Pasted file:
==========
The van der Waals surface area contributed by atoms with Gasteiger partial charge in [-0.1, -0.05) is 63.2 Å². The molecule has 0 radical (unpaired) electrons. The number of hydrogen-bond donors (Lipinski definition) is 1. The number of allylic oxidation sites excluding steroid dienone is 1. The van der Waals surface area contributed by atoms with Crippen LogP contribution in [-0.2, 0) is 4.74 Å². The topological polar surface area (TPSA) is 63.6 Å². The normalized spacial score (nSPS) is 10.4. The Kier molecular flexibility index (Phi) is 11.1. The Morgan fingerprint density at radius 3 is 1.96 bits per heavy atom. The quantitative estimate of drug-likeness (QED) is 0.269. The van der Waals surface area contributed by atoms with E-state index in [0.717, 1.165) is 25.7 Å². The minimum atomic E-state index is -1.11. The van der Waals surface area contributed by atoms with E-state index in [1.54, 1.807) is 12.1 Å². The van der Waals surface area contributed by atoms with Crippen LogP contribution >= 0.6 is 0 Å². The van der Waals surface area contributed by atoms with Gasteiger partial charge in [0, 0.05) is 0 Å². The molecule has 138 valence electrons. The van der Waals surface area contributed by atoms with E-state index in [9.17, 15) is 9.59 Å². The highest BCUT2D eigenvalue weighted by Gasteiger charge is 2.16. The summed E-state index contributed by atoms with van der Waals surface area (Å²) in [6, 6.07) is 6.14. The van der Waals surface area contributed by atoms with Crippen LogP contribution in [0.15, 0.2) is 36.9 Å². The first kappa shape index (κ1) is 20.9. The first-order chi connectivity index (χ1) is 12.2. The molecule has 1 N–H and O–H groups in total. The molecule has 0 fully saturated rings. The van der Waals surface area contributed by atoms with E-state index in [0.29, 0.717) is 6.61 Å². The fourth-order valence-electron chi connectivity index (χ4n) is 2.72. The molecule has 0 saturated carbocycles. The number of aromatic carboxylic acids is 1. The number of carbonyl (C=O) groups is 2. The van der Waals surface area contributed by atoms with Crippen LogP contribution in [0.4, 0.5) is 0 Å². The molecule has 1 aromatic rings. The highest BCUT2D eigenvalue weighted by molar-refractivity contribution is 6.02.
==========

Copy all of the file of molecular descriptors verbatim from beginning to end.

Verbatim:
The van der Waals surface area contributed by atoms with Gasteiger partial charge in [-0.1, -0.05) is 63.2 Å². The molecule has 0 radical (unpaired) electrons. The number of hydrogen-bond donors (Lipinski definition) is 1. The number of allylic oxidation sites excluding steroid dienone is 1. The van der Waals surface area contributed by atoms with Crippen LogP contribution in [-0.2, 0) is 4.74 Å². The topological polar surface area (TPSA) is 63.6 Å². The normalized spacial score (nSPS) is 10.4. The Kier molecular flexibility index (Phi) is 11.1. The Morgan fingerprint density at radius 3 is 1.96 bits per heavy atom. The quantitative estimate of drug-likeness (QED) is 0.269. The van der Waals surface area contributed by atoms with E-state index in [0.717, 1.165) is 25.7 Å². The minimum atomic E-state index is -1.11. The van der Waals surface area contributed by atoms with E-state index in [1.54, 1.807) is 12.1 Å². The van der Waals surface area contributed by atoms with Crippen LogP contribution >= 0.6 is 0 Å². The van der Waals surface area contributed by atoms with Gasteiger partial charge in [0, 0.05) is 0 Å². The molecule has 138 valence electrons. The van der Waals surface area contributed by atoms with E-state index in [9.17, 15) is 9.59 Å². The highest BCUT2D eigenvalue weighted by Gasteiger charge is 2.16. The summed E-state index contributed by atoms with van der Waals surface area (Å²) in [6, 6.07) is 6.14. The van der Waals surface area contributed by atoms with Crippen LogP contribution in [0.15, 0.2) is 36.9 Å². The first kappa shape index (κ1) is 20.9. The first-order chi connectivity index (χ1) is 12.2. The molecule has 1 N–H and O–H groups in total. The molecule has 0 fully saturated rings. The van der Waals surface area contributed by atoms with E-state index in [0.29, 0.717) is 6.61 Å². The fourth-order valence-electron chi connectivity index (χ4n) is 2.72. The molecule has 0 saturated carbocycles. The number of aromatic carboxylic acids is 1. The number of carbonyl (C=O) groups is 2. The van der Waals surface area contributed by atoms with Crippen LogP contribution in [0.4, 0.5) is 0 Å². The molecule has 1 aromatic rings. The highest BCUT2D eigenvalue weighted by molar-refractivity contribution is 6.02.